The Re-enchantment of the World. Narrations of the Self in Contemporary Performance Art Practices
Frida Robles Ponce
Betreuerin: Prof. Eva Kernbauer
Narrations of the self are closely connected with understandings of history, identity and belonging. Questions on this issue arising from artistic and intellectual movements such as Afrofuturism and speculative fiction understand self-narration as a political and aesthetic act. The recognition that identity narratives are performative and malleable opens up a space for artistic enquiry. This investigation focuses on contemporary artists from Southern Africa who make use of performance art practice as a space to (re)fabricate and (re)connect with their own personal and social pasts resorting to the use of fables, storytelling, myth-making and ancestry recollection.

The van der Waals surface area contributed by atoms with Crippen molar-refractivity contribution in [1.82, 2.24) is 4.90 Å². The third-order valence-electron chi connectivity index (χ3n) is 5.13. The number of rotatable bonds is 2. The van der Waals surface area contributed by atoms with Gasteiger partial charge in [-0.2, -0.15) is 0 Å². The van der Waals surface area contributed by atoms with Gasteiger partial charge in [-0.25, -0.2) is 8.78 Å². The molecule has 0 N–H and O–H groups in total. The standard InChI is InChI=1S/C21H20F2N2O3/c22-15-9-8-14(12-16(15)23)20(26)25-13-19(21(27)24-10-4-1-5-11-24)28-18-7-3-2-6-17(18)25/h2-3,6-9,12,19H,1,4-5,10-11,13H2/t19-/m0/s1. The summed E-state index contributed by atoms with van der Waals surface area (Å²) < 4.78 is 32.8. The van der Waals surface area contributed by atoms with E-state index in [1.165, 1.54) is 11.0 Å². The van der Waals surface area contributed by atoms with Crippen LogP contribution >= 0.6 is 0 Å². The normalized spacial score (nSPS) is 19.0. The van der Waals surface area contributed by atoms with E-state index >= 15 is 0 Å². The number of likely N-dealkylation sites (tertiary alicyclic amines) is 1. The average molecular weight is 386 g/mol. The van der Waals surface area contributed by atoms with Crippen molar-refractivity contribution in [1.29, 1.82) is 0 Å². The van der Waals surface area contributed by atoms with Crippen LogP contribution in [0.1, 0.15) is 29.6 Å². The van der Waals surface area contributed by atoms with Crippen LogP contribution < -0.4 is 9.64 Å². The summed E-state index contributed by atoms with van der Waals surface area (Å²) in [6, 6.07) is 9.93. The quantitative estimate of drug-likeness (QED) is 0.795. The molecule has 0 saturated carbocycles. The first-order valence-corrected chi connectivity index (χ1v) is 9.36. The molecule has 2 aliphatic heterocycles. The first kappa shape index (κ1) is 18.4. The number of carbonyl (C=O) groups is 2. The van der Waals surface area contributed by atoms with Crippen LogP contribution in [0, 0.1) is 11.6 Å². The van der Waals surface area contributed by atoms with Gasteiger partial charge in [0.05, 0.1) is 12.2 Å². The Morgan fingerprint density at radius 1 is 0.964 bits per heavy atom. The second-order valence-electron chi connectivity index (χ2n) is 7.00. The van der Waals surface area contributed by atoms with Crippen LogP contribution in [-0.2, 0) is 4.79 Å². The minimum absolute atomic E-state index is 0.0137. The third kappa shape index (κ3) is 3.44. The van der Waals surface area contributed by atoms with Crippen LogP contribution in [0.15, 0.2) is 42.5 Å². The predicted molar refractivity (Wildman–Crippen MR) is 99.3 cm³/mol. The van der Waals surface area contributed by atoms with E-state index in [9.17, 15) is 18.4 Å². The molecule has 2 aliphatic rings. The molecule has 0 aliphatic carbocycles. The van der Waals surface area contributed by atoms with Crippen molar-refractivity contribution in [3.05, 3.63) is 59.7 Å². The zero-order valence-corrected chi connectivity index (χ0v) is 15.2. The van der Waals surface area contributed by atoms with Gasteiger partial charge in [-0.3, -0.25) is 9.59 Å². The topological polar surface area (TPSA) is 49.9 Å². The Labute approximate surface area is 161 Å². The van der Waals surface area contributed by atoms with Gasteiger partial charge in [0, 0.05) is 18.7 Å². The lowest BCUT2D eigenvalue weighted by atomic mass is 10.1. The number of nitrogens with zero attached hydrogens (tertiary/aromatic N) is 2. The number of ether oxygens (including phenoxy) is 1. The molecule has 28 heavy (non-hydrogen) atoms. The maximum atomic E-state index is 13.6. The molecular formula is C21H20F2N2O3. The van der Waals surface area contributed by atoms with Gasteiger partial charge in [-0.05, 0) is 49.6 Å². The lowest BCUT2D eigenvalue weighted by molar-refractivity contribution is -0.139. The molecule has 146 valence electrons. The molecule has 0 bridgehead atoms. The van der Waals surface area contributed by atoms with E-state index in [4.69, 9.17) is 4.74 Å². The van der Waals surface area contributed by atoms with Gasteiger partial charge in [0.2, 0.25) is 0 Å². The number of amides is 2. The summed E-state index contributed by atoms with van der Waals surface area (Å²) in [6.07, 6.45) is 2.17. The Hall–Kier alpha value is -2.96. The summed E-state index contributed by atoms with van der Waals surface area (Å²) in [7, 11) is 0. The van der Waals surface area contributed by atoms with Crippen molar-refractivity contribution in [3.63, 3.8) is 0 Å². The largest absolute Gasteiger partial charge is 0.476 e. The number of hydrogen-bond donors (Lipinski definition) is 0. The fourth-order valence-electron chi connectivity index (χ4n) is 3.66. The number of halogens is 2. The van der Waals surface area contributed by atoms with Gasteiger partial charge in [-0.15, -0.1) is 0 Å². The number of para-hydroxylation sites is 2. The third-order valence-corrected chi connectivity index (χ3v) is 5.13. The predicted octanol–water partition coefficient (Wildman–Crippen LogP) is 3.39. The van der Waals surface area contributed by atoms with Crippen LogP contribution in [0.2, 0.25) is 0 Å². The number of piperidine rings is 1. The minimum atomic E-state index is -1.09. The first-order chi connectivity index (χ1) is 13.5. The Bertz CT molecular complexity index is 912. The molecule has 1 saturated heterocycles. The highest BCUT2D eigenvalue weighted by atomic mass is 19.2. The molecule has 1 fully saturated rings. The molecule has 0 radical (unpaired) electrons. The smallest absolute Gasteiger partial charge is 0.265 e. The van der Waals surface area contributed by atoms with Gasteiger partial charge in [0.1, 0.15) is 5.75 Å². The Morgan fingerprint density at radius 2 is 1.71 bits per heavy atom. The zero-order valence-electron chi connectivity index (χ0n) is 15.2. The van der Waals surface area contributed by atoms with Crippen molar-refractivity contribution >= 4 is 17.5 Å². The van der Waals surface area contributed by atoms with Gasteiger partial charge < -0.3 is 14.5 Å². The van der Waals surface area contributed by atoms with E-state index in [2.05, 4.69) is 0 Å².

I am interested in artistic practices that search for what I name as “a re-enchantment of the world”, that is the creation of space for a spiritual and magical narration of the self (personal, social and historical self). This research focuses on performance artistic practices which aim at activating the possibly dormant magical character of pasts narratives and time-thinking. Furthermore, this inquiry addresses the fact that these artists challenge notions of historicity and ancestry. An enquire into the connection and disruptions between teleological historical narratives and notions of the ever-present within ancestry are at the core of this investigation. Is it that narratives of the self constructed from ancestry and embodied in contemporary performance practices jeopardize current and traditional (Western) notions of historiography? How are the findings of speculative fiction – by theoreticians such as Saidiya Hartman – informing performance art and viceversa? Is there really a space for political emancipation or agency by the embodiment , re-formulation and appropriation of narratives of time and the self? Which spirits, ghosts, fables and myths are invoked and activated through aesthetics inquiries amongst contemporary Southerafrican artists? Are the selected artists interested in what I would like to frame as a “healing of history”?